This book offers a comprehensive analysis of the legal questions that arise for the legislative branch when implementing the crime of aggression into domestic law. Despite being the “supreme international crime” that gave birth to international criminal law in Nuremberg, its ICC Statute definition has been incorporated into domestic law by fewer than 20 States. The crime of aggression was also omitted in the rich debate held among German scholars in the early 2000s regarding the legislative implementation of other ICC Statute crimes. The current inability of the International Criminal Court to respond to the Russian aggression towards Ukraine invites the continuation of these academic debates without neglecting the particularities of the crime of aggression.
The fundamental issues discussed in this volume include the obligation to criminalize aggression, the core wrong of the crime, the normative gaps under domestic law and the jurisdictional gaps under the ICC Statute. To facilitate the operationalization of domestic implementation, the book explores the technical options for incorporating the definition into domestic law, the geographical ambit of domestic jurisdiction—most notably universal jurisdiction—as well as legal challenges such as immunities.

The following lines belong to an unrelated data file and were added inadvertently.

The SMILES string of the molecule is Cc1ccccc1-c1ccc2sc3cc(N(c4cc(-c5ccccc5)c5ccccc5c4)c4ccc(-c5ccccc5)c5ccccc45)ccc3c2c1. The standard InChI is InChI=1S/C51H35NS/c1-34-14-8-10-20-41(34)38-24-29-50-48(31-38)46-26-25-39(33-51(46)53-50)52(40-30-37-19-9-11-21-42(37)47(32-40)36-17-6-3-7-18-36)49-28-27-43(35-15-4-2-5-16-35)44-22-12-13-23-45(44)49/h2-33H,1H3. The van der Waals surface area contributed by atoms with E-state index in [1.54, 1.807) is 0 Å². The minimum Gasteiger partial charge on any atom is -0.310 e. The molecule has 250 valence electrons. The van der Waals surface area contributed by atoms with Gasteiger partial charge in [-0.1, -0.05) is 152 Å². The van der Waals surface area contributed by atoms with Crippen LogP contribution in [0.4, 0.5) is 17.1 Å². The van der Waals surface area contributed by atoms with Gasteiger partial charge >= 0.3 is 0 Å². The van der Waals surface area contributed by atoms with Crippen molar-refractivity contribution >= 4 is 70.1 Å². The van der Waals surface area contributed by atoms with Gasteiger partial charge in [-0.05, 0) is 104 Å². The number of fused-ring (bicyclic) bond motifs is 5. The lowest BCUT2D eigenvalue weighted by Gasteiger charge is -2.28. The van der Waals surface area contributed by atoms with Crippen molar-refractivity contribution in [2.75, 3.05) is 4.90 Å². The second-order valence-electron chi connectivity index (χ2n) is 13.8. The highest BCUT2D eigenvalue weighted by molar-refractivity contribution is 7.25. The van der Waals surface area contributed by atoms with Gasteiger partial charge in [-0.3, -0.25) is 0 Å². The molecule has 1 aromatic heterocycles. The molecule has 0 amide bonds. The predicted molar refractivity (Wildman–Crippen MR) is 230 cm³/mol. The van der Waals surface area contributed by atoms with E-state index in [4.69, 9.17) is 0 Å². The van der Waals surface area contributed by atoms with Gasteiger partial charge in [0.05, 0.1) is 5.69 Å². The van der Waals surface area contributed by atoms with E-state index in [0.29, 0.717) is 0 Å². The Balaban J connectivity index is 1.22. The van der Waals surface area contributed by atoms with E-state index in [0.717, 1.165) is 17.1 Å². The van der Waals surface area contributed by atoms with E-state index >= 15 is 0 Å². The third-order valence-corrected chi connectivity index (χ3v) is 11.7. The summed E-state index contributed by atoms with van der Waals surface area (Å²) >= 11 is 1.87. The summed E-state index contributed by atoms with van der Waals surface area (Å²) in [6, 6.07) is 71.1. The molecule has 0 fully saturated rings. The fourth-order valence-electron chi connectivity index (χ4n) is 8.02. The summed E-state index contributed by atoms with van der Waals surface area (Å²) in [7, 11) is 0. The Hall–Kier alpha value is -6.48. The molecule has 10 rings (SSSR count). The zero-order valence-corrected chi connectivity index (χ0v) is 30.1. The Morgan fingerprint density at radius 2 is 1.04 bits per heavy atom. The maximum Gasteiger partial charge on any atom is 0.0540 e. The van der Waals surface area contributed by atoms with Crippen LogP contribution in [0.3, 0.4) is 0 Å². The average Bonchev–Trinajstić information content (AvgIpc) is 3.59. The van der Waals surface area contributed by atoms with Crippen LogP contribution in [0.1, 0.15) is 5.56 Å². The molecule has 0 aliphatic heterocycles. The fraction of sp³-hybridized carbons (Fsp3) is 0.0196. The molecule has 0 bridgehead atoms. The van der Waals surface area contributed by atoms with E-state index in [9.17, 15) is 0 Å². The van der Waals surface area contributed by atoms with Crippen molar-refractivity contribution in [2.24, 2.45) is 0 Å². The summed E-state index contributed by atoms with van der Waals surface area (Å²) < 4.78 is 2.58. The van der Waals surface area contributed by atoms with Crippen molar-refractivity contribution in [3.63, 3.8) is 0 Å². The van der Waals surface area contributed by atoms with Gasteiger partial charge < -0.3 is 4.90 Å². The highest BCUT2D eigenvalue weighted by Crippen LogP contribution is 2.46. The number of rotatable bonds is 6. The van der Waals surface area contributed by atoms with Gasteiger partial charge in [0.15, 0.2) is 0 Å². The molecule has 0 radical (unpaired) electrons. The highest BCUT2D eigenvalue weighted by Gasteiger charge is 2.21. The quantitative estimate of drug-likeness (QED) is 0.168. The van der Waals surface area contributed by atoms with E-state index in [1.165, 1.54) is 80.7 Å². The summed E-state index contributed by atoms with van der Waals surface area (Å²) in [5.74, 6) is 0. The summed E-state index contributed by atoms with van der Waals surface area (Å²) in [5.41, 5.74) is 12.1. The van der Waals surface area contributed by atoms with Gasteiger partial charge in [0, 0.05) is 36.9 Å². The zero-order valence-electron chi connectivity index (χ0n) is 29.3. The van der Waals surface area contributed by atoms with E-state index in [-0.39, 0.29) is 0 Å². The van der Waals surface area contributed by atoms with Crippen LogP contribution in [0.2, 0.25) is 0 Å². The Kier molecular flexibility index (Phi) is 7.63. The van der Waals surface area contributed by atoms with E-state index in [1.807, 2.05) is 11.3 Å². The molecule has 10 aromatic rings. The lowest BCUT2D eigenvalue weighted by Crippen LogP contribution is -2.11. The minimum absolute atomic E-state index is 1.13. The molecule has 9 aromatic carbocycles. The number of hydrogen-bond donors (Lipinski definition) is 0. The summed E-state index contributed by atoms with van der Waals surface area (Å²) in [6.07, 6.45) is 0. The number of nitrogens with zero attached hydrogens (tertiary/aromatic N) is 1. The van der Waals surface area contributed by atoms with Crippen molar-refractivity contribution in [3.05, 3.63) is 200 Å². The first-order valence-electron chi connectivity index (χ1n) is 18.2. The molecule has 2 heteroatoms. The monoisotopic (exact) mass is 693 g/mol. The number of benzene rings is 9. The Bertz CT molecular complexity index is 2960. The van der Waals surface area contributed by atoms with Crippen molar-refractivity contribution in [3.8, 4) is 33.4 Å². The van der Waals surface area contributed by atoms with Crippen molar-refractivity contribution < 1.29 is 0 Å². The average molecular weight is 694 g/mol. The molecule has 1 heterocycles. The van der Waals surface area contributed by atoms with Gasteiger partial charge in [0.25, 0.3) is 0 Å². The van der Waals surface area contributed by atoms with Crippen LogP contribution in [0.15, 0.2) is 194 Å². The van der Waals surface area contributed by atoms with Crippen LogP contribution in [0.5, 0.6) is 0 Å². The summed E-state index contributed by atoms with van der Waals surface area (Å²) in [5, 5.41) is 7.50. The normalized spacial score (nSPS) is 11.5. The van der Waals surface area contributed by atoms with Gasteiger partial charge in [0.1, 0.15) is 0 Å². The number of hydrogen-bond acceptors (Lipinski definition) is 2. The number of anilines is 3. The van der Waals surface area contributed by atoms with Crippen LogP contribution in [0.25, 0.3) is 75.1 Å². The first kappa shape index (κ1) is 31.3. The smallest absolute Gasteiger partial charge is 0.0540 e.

The book is aimed primarily at researchers and States with an interest in the domestic implementation of international criminal law but those already working in the field should also find much of interest contained within it.
Dr. Annegret Hartig is Program Director of the Global Institute for the Prevention of Aggression and worked as a researcher at the University of Hamburg where she obtained her doctoral degree in international criminal law.
Specific to this book:
- First monograph that deals comprehensively with the crime of aggression for the purpose of domestic implementation
- Highlights practice and literature from a former aggressor State that became an advocate of international criminal law
- Explores the methodological approaches to ascertaining customary international law in an inhibitory context
This is Volume 32 in the International Criminal Justice Series